There is much discussion about how marketers must adapt to changing consumer behaviour in order to survive. Recently Marketing Week published a story headlined ‘Starbucks on battling the ‘devastating’ impact of changing consumer behaviour.’ As far as adjectives go, devastating is pretty strong. The quote came from the brand’s new CEO Kevin Johnson in response to a Wall Street Journal article, which noted that more US retail stores have closed in the first quarter of 2017 than in the whole of 2016. Johnson argued the WSJ article illuminates a “seismic shift” in consumer behaviour, and the ‘devastating impact this sea change is having on many traditional brick-and-mortar retailers.’
The pace of change
While it may be true that many retailers face a challenge in keeping in-store footfall at a peak, is the notion of changing consumer behaviour really such a “devastating”, or indeed novel, concept? The idea has gained currency in marketing commentary, largely as a response to the unrelenting influx of new technologies into the marketing arena. Although technology has opened many new avenues for creative exploration, it can often feel like a game in which the goalposts are constantly being moved.
For Campaign Live, the continued rise of Virtual Reality (VR) technology is the biggest technology challenge. Boldly claiming that ‘we’re leaving the age of products and advertising,’ Campaign Live argued that ‘for years, brands have relied on marketing to bring them closer to consumers’ but with ‘72% of millennials prioritis[ing] experience over ‘stuff’’, marketers are increasingly making forays into the creation of meaningful experience.’
Net Imperative argued, however, that mobile is the source of much day to day behavioural change. Their handy infographic demonstrates that, when aligned with Maslow’s Hierarchy of Needs, mobile is beginning to feed even our demand for self-actualisation through its focus on becoming a platform that encourages creativity as a means of communication (think Instagram, Pinterest).
The certainty of change
In the years 535 BC – 475 BC lived a Greek philosopher named Heraclitus of Ephesus. He is reported as saying ‘everything changes and nothing stands still’ and that ‘you could not step twice into the same river.’ Often translated as ‘the only constant is change’, the idea that change is an inevitable component of human life has become entrenched in Western philosophy.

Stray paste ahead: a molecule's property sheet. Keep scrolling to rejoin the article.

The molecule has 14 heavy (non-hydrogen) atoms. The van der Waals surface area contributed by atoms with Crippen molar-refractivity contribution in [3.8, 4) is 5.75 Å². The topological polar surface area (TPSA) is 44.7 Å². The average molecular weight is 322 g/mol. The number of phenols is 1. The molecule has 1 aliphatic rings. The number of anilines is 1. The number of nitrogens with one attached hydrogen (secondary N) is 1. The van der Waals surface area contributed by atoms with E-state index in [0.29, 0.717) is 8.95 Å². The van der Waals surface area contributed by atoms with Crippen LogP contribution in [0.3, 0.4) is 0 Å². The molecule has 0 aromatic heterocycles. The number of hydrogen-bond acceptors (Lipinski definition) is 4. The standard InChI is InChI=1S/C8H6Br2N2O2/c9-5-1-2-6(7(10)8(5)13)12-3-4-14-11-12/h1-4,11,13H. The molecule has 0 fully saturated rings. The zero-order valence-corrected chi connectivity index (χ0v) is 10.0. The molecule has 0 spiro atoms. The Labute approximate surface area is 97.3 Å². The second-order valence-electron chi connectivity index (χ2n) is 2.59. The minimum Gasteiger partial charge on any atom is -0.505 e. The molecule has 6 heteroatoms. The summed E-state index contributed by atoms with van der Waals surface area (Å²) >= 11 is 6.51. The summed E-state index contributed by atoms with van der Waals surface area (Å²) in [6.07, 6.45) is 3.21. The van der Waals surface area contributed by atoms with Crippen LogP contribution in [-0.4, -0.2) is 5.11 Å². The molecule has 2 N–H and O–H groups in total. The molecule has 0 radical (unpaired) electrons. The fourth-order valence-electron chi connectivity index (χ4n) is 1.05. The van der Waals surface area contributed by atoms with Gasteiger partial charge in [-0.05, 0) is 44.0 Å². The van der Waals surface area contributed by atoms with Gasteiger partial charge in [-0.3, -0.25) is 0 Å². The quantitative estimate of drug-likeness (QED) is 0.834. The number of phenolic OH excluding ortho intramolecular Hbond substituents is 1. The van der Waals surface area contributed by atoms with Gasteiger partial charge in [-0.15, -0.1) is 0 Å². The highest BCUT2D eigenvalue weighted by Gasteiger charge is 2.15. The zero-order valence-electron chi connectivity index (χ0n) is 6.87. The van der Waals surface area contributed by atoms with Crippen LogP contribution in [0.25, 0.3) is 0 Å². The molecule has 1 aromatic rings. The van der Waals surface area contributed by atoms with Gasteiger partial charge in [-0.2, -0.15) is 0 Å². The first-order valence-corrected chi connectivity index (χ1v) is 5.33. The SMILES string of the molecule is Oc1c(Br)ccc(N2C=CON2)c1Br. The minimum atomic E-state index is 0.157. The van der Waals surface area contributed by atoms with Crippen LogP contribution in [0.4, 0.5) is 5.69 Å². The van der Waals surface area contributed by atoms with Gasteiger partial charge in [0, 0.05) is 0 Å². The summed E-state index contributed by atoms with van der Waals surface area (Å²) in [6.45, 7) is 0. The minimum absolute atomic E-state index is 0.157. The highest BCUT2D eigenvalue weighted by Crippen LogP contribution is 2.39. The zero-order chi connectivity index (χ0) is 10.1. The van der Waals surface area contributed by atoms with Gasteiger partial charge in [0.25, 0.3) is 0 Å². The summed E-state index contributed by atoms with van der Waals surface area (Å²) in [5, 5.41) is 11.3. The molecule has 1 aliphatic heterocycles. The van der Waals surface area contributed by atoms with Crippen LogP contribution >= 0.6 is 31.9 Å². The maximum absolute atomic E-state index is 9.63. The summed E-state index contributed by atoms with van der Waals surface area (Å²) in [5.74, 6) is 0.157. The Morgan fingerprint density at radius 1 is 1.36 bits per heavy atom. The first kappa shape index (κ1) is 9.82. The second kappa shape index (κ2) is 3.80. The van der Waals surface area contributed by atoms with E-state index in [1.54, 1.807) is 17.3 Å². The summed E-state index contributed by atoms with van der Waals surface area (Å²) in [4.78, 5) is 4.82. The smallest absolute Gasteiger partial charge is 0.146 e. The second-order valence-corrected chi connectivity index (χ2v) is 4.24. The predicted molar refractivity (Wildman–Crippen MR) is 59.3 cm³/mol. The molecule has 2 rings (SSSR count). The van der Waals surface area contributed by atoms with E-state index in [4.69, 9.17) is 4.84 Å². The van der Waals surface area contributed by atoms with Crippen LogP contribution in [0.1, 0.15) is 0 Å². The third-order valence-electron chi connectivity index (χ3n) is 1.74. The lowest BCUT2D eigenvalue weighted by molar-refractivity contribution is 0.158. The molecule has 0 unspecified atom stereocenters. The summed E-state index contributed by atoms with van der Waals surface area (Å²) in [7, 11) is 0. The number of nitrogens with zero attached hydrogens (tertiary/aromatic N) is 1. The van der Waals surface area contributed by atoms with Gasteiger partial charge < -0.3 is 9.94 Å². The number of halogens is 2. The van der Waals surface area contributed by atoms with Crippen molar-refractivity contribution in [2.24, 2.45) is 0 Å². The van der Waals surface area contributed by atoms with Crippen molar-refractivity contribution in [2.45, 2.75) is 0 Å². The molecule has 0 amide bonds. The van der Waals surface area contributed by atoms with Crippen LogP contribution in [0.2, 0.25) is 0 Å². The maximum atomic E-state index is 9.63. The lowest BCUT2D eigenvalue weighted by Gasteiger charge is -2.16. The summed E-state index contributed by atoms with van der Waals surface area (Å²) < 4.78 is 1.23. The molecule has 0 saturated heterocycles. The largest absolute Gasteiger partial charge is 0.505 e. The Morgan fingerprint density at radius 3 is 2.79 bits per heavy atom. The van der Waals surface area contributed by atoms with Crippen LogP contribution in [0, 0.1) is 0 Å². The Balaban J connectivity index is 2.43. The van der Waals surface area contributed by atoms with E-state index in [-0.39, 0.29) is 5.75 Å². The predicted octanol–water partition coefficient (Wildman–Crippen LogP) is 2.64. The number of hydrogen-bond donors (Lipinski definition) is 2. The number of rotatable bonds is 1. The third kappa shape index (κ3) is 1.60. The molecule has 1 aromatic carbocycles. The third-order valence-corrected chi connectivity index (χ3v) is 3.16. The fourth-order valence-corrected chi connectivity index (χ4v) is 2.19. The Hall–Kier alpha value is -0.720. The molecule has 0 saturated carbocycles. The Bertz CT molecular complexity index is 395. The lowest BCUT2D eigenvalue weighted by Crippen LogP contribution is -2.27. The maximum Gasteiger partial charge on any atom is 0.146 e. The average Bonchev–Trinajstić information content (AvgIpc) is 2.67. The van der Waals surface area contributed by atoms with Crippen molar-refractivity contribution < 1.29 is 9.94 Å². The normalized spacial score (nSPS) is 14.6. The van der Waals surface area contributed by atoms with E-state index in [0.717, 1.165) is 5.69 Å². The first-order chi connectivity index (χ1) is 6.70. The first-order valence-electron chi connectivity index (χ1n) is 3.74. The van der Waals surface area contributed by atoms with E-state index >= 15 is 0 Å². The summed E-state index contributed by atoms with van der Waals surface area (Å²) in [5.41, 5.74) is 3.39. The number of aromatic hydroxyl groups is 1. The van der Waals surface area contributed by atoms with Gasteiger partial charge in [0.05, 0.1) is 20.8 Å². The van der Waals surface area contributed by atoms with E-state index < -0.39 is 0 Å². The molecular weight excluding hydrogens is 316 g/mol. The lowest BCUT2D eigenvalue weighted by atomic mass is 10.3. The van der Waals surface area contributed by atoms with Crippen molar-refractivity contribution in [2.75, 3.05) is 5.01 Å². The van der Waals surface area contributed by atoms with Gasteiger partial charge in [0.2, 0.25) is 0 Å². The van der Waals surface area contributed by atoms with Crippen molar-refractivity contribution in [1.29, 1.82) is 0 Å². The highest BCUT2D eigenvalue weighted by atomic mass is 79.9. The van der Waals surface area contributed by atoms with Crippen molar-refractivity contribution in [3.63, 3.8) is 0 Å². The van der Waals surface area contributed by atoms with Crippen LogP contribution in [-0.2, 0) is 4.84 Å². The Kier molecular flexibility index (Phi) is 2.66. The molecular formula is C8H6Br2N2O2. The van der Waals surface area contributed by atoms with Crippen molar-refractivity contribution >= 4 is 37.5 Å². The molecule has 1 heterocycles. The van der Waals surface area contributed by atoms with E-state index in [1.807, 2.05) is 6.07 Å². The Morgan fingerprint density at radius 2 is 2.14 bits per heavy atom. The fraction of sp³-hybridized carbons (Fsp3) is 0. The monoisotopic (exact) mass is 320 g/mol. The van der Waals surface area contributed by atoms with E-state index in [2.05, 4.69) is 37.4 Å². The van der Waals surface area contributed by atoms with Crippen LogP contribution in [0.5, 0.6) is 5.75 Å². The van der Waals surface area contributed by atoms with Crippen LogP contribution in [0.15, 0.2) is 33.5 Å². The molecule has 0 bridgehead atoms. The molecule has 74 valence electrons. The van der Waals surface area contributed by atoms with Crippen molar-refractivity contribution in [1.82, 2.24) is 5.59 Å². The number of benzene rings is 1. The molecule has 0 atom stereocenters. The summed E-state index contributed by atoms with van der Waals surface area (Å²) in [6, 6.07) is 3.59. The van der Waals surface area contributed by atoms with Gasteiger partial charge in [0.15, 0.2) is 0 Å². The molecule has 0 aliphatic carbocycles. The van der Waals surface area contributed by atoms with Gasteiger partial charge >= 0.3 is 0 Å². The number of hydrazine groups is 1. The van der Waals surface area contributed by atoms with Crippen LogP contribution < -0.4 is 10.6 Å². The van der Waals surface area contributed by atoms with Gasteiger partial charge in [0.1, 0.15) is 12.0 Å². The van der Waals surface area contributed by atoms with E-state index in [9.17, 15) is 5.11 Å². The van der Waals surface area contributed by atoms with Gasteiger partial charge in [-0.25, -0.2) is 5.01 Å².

Fast forward two and a half millennia, and it seems rather odd that the modern marketer is so perplexed by the prospect of change. After all, even in the comparatively short history of marketing, the industry has weathered some astronomical changes. Few would seriously suggest today’s marketing world is reminiscent of the rampant sexism, alcoholism and racism portrayed in the hit US show Mad Men. Few would question the now central role of the internet in what was once an industry fuelled by glossy magazines, radio commercials and the humble billboard.
Of course, technological developments may have sped up the rate of change. Yet the still central role that marketing plays in the modern economy is testament to the fact that, if marketers have shown themselves to be anything, adaptable to change and resilient to challenges they are.
How to deal with change anxiety
Though this longstanding record is no reason to be complacent, what it does demonstrate is that marketers will continue to respond to changing consumer behaviour. One strong example of this is confectionary giant Mondelez, who according to an article by Marketing Interactive recently reported a 7% spike in revenue as a result of changing consumer behaviour. Mondelez told Marketing Interactive that its focus in the coming years will be its venture into e-commerce, namely through collaboration with online shopping platforms, to keep up with consumers’ lifestyles and make its products available ‘wherever the consumer might be.’
Annabel Venner, global brand director at insurance firm Hiscox, told Marketing Week that in fact part of marketing’s role is to actively change consumer behaviour. Venner claimed ‘it all starts with a clear understanding of what consumer behaviour you are trying to change – what do they ‘think, feel, do’ in relation to your brand now, and what do you want this to be in the future.’ She argued that by using insights, KPIs and a clear strategy, marketers are able to resonate at each consumer touchpoint and persuade consumers to engage more frequently and effectively with the brand.
By seeing changing consumer behaviour as an opportunity to be capitalised upon rather than a challenge to be overcome, marketers can break out of the cycle of change anxiety that seems to have gripped commentators. In unpacking the concept, it is clear to see that marketing has already weathered a lifetime of change, and that this will only continue with the pace of technological development.